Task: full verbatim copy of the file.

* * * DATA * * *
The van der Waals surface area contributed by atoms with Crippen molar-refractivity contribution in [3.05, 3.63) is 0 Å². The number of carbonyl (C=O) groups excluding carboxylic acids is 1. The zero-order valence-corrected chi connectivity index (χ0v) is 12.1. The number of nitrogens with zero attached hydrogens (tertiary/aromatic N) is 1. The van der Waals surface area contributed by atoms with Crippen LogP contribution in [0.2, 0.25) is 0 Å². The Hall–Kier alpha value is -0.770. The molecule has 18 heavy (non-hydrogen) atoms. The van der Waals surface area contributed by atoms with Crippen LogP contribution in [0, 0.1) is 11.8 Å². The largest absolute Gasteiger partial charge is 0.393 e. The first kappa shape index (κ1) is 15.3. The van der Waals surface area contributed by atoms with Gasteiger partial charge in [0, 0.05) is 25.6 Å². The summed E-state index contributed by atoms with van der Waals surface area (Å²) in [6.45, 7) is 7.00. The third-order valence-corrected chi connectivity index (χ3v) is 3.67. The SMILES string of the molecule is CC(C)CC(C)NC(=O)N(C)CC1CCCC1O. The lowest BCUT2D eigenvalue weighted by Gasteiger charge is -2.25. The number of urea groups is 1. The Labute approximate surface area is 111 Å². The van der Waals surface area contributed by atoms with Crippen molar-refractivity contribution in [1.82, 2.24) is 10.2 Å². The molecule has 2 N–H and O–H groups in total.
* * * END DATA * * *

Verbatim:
The van der Waals surface area contributed by atoms with Crippen molar-refractivity contribution in [3.05, 3.63) is 0 Å². The number of carbonyl (C=O) groups excluding carboxylic acids is 1. The zero-order valence-corrected chi connectivity index (χ0v) is 12.1. The number of nitrogens with zero attached hydrogens (tertiary/aromatic N) is 1. The van der Waals surface area contributed by atoms with Crippen LogP contribution in [0.2, 0.25) is 0 Å². The Hall–Kier alpha value is -0.770. The molecule has 18 heavy (non-hydrogen) atoms. The van der Waals surface area contributed by atoms with Crippen LogP contribution in [0, 0.1) is 11.8 Å². The largest absolute Gasteiger partial charge is 0.393 e. The first kappa shape index (κ1) is 15.3. The van der Waals surface area contributed by atoms with Gasteiger partial charge in [0, 0.05) is 25.6 Å². The summed E-state index contributed by atoms with van der Waals surface area (Å²) in [6.45, 7) is 7.00. The third-order valence-corrected chi connectivity index (χ3v) is 3.67. The SMILES string of the molecule is CC(C)CC(C)NC(=O)N(C)CC1CCCC1O. The lowest BCUT2D eigenvalue weighted by Gasteiger charge is -2.25. The number of urea groups is 1. The Labute approximate surface area is 111 Å². The van der Waals surface area contributed by atoms with Crippen molar-refractivity contribution in [1.82, 2.24) is 10.2 Å². The molecule has 2 N–H and O–H groups in total.